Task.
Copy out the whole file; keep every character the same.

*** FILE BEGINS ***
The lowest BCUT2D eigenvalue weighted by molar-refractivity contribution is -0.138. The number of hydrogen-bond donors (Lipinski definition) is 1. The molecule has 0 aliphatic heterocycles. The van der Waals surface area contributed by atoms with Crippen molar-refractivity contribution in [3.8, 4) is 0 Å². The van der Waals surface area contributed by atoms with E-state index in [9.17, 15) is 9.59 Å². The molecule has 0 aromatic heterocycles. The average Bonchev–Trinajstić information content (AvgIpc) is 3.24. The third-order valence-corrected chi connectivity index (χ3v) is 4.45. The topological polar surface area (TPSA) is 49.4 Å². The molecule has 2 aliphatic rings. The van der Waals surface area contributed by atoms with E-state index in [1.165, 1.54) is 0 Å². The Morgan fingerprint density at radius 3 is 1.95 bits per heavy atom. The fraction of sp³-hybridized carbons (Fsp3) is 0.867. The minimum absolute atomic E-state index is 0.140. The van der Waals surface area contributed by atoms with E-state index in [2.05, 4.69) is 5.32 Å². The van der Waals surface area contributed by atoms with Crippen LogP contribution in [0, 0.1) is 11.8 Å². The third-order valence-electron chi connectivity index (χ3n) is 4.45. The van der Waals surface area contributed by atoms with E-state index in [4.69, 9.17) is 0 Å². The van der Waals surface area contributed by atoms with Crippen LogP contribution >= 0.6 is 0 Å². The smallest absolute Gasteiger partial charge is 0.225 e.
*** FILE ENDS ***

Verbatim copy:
The lowest BCUT2D eigenvalue weighted by molar-refractivity contribution is -0.138. The number of hydrogen-bond donors (Lipinski definition) is 1. The molecule has 0 aliphatic heterocycles. The van der Waals surface area contributed by atoms with Crippen molar-refractivity contribution in [3.8, 4) is 0 Å². The van der Waals surface area contributed by atoms with E-state index in [9.17, 15) is 9.59 Å². The molecule has 0 aromatic heterocycles. The average Bonchev–Trinajstić information content (AvgIpc) is 3.24. The third-order valence-corrected chi connectivity index (χ3v) is 4.45. The topological polar surface area (TPSA) is 49.4 Å². The molecule has 2 aliphatic rings. The van der Waals surface area contributed by atoms with E-state index in [1.165, 1.54) is 0 Å². The Morgan fingerprint density at radius 3 is 1.95 bits per heavy atom. The fraction of sp³-hybridized carbons (Fsp3) is 0.867. The minimum absolute atomic E-state index is 0.140. The van der Waals surface area contributed by atoms with E-state index in [2.05, 4.69) is 5.32 Å². The van der Waals surface area contributed by atoms with Crippen LogP contribution in [0, 0.1) is 11.8 Å². The third-order valence-electron chi connectivity index (χ3n) is 4.45. The van der Waals surface area contributed by atoms with E-state index in [4.69, 9.17) is 0 Å². The van der Waals surface area contributed by atoms with Crippen LogP contribution >= 0.6 is 0 Å². The smallest absolute Gasteiger partial charge is 0.225 e.